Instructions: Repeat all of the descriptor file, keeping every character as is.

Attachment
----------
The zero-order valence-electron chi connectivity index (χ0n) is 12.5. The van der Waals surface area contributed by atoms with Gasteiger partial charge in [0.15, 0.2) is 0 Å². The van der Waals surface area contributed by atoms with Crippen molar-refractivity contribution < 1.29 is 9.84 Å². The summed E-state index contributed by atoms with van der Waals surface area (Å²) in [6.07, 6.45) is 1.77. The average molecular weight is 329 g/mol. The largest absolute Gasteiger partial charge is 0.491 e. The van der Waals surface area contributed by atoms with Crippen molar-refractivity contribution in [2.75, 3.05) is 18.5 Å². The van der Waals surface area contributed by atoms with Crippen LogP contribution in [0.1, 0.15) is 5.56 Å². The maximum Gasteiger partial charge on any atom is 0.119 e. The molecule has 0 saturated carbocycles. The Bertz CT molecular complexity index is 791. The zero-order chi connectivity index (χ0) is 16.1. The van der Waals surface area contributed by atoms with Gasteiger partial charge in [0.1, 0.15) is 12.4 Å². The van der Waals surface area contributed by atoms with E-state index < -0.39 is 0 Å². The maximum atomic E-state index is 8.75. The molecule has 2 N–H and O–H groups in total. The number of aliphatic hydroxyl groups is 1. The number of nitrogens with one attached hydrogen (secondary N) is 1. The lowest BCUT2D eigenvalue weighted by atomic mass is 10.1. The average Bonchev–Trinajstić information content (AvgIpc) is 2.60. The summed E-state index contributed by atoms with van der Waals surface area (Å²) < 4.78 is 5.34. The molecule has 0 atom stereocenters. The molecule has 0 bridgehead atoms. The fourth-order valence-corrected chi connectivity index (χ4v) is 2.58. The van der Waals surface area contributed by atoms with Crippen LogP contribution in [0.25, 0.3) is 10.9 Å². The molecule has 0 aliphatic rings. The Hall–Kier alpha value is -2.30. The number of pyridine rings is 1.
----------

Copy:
The zero-order valence-electron chi connectivity index (χ0n) is 12.5. The van der Waals surface area contributed by atoms with Gasteiger partial charge in [0.15, 0.2) is 0 Å². The van der Waals surface area contributed by atoms with Crippen molar-refractivity contribution < 1.29 is 9.84 Å². The summed E-state index contributed by atoms with van der Waals surface area (Å²) in [6.07, 6.45) is 1.77. The average molecular weight is 329 g/mol. The largest absolute Gasteiger partial charge is 0.491 e. The van der Waals surface area contributed by atoms with Crippen molar-refractivity contribution in [2.75, 3.05) is 18.5 Å². The van der Waals surface area contributed by atoms with Crippen LogP contribution in [0.1, 0.15) is 5.56 Å². The maximum Gasteiger partial charge on any atom is 0.119 e. The molecule has 0 saturated carbocycles. The Bertz CT molecular complexity index is 791. The zero-order chi connectivity index (χ0) is 16.1. The van der Waals surface area contributed by atoms with Gasteiger partial charge in [0.1, 0.15) is 12.4 Å². The van der Waals surface area contributed by atoms with E-state index < -0.39 is 0 Å². The maximum atomic E-state index is 8.75. The molecule has 2 N–H and O–H groups in total. The number of aliphatic hydroxyl groups is 1. The number of nitrogens with one attached hydrogen (secondary N) is 1. The lowest BCUT2D eigenvalue weighted by atomic mass is 10.1. The average Bonchev–Trinajstić information content (AvgIpc) is 2.60. The summed E-state index contributed by atoms with van der Waals surface area (Å²) < 4.78 is 5.34. The molecule has 0 atom stereocenters. The molecule has 0 bridgehead atoms. The fourth-order valence-corrected chi connectivity index (χ4v) is 2.58. The van der Waals surface area contributed by atoms with Crippen LogP contribution in [0.25, 0.3) is 10.9 Å². The molecule has 0 aliphatic rings. The Hall–Kier alpha value is -2.30. The number of pyridine rings is 1.